Citigroup points out here exactly which day the Fed crossed the red line of intervening in private markets. Every economic downturn will now come with the baseline expectation that the Fed will step in to save overleveraged companies and the investors who lent to them. Citigroup estimates the Fed-put in investment-grade corporate bonds is worth about 0.30%.
What about free markets and free-market capitalism? Apparently, both are a relic of a bygone era.
Alex Wittenberg reports at Bloomberg:
The Federal Reserve will keep its “invisible presence” in the corporate-bond market even after unwinding a program that sent borrowing costs for companies plummeting while spurring a rally in credit, according to Citigroup Inc.
The Fed couldn’t credibly exit the debt market because “it cannot tolerate the catastrophic consequences of bond origination and secondary trading snapping shut,” Citigroup strategists led by Daniel Sorid wrote. They also noted that the central bank’s sale of its portfolio by year end will be easily absorbed.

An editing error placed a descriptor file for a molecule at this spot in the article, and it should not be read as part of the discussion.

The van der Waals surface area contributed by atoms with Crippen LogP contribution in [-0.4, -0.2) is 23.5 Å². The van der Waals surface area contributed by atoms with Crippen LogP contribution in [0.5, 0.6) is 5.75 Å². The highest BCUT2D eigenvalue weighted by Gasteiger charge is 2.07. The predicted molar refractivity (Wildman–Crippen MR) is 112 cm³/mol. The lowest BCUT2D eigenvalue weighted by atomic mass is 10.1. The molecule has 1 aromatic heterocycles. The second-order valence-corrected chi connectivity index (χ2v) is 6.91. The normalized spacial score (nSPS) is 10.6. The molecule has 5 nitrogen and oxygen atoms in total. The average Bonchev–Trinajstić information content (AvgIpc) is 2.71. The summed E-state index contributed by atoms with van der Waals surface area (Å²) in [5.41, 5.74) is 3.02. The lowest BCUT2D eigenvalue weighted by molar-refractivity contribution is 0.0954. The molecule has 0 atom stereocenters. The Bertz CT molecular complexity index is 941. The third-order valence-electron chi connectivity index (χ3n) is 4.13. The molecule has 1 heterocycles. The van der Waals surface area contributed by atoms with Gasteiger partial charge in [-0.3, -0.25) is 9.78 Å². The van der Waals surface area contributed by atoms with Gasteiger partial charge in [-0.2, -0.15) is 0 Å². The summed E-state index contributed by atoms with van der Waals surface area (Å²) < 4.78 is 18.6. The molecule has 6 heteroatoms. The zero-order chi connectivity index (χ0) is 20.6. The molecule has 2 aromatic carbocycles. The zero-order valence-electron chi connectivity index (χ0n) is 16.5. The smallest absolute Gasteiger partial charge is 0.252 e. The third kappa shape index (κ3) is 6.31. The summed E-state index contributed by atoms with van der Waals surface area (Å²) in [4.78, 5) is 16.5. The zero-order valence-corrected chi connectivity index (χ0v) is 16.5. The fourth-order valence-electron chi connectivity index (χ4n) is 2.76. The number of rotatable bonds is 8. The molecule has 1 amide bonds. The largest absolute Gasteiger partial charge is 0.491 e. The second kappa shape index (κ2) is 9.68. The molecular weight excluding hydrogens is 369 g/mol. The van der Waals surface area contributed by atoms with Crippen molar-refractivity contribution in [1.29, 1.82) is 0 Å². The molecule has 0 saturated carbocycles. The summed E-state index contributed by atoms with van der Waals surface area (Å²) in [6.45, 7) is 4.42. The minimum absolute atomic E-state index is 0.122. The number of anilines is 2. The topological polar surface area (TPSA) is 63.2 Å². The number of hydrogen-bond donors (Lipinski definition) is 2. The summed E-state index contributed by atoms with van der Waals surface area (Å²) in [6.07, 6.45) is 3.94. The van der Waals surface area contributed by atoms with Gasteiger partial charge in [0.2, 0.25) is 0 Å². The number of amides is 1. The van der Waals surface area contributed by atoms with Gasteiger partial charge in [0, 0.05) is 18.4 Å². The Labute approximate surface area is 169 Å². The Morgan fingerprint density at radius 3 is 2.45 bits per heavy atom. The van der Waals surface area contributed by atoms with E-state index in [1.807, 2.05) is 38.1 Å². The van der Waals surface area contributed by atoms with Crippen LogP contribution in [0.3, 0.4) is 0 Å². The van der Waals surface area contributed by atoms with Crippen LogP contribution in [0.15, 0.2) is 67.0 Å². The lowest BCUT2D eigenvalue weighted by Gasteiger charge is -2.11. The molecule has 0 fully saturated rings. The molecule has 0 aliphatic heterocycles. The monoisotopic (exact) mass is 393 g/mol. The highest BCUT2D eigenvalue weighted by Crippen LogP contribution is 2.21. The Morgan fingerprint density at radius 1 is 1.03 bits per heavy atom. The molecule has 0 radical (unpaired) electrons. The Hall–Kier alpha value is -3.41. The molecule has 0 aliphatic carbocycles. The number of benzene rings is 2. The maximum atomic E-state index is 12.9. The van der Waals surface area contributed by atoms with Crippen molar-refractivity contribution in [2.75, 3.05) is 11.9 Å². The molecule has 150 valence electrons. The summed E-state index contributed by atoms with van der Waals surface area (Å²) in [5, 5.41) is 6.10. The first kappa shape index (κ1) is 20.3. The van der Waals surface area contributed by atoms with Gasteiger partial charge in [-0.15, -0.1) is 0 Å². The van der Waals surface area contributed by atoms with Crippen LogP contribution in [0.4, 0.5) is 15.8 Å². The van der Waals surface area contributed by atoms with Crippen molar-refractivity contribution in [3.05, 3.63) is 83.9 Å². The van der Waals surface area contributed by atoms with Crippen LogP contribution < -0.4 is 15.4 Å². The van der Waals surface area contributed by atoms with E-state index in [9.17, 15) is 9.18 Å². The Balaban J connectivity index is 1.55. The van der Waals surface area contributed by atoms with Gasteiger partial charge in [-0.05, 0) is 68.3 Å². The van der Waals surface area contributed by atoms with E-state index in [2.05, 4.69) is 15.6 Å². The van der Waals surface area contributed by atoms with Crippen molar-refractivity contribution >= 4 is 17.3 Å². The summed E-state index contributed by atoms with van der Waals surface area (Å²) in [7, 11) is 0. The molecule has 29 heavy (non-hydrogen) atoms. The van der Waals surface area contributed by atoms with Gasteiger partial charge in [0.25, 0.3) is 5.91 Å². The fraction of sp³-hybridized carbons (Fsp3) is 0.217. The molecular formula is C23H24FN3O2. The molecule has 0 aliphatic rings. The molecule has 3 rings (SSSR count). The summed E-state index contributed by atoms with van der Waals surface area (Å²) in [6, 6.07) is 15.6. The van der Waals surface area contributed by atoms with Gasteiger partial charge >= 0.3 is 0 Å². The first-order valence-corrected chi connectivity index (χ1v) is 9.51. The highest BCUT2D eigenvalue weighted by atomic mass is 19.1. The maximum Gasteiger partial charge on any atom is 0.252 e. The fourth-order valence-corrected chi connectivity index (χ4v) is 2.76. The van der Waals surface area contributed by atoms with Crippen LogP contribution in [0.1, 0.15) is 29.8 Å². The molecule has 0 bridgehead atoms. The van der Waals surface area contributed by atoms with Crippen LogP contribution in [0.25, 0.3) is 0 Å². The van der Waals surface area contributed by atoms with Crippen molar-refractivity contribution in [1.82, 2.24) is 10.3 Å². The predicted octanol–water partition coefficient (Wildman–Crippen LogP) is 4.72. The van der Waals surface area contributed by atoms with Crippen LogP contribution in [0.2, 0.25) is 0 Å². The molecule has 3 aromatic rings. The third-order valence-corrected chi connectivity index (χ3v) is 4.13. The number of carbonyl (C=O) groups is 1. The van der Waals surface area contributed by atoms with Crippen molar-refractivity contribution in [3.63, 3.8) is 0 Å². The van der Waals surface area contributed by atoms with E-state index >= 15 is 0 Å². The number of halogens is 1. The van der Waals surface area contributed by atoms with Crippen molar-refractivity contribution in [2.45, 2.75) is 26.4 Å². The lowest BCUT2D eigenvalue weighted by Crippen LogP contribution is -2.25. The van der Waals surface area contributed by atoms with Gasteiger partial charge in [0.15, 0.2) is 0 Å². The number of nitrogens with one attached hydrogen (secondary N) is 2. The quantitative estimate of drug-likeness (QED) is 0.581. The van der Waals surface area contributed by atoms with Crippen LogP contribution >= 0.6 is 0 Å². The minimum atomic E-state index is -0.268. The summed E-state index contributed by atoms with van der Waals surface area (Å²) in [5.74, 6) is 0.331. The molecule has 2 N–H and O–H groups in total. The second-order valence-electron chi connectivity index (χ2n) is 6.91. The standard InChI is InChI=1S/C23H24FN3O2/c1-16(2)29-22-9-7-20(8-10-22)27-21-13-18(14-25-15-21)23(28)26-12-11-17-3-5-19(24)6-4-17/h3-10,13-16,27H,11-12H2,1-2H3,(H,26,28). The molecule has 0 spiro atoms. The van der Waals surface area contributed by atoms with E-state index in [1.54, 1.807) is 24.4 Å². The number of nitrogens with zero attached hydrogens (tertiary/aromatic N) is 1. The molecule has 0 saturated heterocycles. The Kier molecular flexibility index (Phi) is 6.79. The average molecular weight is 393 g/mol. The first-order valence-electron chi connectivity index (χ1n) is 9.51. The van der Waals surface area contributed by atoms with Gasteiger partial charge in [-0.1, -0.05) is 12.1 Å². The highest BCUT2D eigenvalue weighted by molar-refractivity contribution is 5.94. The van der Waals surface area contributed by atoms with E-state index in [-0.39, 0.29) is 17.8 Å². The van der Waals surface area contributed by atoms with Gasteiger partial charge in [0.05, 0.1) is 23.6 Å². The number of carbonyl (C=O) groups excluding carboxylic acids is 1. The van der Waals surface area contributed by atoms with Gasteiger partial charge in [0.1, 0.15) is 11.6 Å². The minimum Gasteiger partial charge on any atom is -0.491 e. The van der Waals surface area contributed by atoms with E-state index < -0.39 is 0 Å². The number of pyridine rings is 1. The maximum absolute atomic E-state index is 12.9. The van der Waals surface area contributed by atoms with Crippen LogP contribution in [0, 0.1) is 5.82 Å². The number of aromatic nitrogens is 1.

Market participants have mostly shrugged off the Fed’s plan to unwind its corporate-credit facility, seeing the intervention during the depths of the pandemic as a model to be used in future crises. Citigroup says high-grade investors value this presence at about 30 basis points at the index level.
Chairman Jerome Powell’s assertion that the central bank would only act as a backstop in once-in-a-generation emergencies like Covid-19 hasn’t dimmed investor sentiment either. Risk premiums barely moved, and companies are still selling bonds after a relentless rally over the past 14 months.
As long as corporate bonds remain important to the financial system, the Fed’s program will “continue to exert power over the market,” according to Citigroup. Still, there are growing regulatory pressures that could make the easy liquidity Wall Street has enjoyed tougher for the Fed to provide during the next crisis.
Read more here.